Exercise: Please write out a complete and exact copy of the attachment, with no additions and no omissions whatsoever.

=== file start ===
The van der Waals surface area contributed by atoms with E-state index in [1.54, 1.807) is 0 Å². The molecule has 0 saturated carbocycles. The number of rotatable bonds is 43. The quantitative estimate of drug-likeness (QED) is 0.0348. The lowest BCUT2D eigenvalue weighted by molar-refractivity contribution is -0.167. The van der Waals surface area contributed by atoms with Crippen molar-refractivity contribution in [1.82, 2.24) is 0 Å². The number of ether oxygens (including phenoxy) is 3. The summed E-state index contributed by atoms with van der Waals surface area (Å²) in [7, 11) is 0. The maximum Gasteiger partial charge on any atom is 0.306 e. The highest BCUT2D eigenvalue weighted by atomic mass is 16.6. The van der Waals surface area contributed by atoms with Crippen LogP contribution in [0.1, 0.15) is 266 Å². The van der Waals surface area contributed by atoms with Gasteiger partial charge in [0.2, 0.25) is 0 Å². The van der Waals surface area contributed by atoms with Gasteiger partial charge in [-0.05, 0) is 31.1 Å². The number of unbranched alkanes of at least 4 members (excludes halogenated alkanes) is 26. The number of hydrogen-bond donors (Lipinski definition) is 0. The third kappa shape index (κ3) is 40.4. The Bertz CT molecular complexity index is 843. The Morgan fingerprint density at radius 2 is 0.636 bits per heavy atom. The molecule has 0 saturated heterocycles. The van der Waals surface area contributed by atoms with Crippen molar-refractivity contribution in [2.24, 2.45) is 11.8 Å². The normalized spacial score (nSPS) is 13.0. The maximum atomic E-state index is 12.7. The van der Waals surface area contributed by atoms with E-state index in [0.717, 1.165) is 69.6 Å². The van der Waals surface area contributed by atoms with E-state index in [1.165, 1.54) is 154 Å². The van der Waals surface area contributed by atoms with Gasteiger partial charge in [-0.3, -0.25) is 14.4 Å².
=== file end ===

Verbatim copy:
The van der Waals surface area contributed by atoms with E-state index in [1.54, 1.807) is 0 Å². The molecule has 0 saturated carbocycles. The number of rotatable bonds is 43. The quantitative estimate of drug-likeness (QED) is 0.0348. The lowest BCUT2D eigenvalue weighted by molar-refractivity contribution is -0.167. The van der Waals surface area contributed by atoms with Crippen molar-refractivity contribution in [1.82, 2.24) is 0 Å². The number of ether oxygens (including phenoxy) is 3. The summed E-state index contributed by atoms with van der Waals surface area (Å²) in [7, 11) is 0. The maximum Gasteiger partial charge on any atom is 0.306 e. The highest BCUT2D eigenvalue weighted by atomic mass is 16.6. The van der Waals surface area contributed by atoms with Crippen LogP contribution in [0.1, 0.15) is 266 Å². The van der Waals surface area contributed by atoms with Gasteiger partial charge in [0.2, 0.25) is 0 Å². The van der Waals surface area contributed by atoms with Gasteiger partial charge in [-0.05, 0) is 31.1 Å². The number of unbranched alkanes of at least 4 members (excludes halogenated alkanes) is 26. The number of hydrogen-bond donors (Lipinski definition) is 0. The third kappa shape index (κ3) is 40.4. The Bertz CT molecular complexity index is 843. The Morgan fingerprint density at radius 2 is 0.636 bits per heavy atom. The molecule has 0 saturated heterocycles. The van der Waals surface area contributed by atoms with Crippen molar-refractivity contribution in [2.24, 2.45) is 11.8 Å². The normalized spacial score (nSPS) is 13.0. The maximum atomic E-state index is 12.7. The van der Waals surface area contributed by atoms with E-state index in [0.717, 1.165) is 69.6 Å². The van der Waals surface area contributed by atoms with E-state index in [1.165, 1.54) is 154 Å². The van der Waals surface area contributed by atoms with Gasteiger partial charge in [-0.3, -0.25) is 14.4 Å².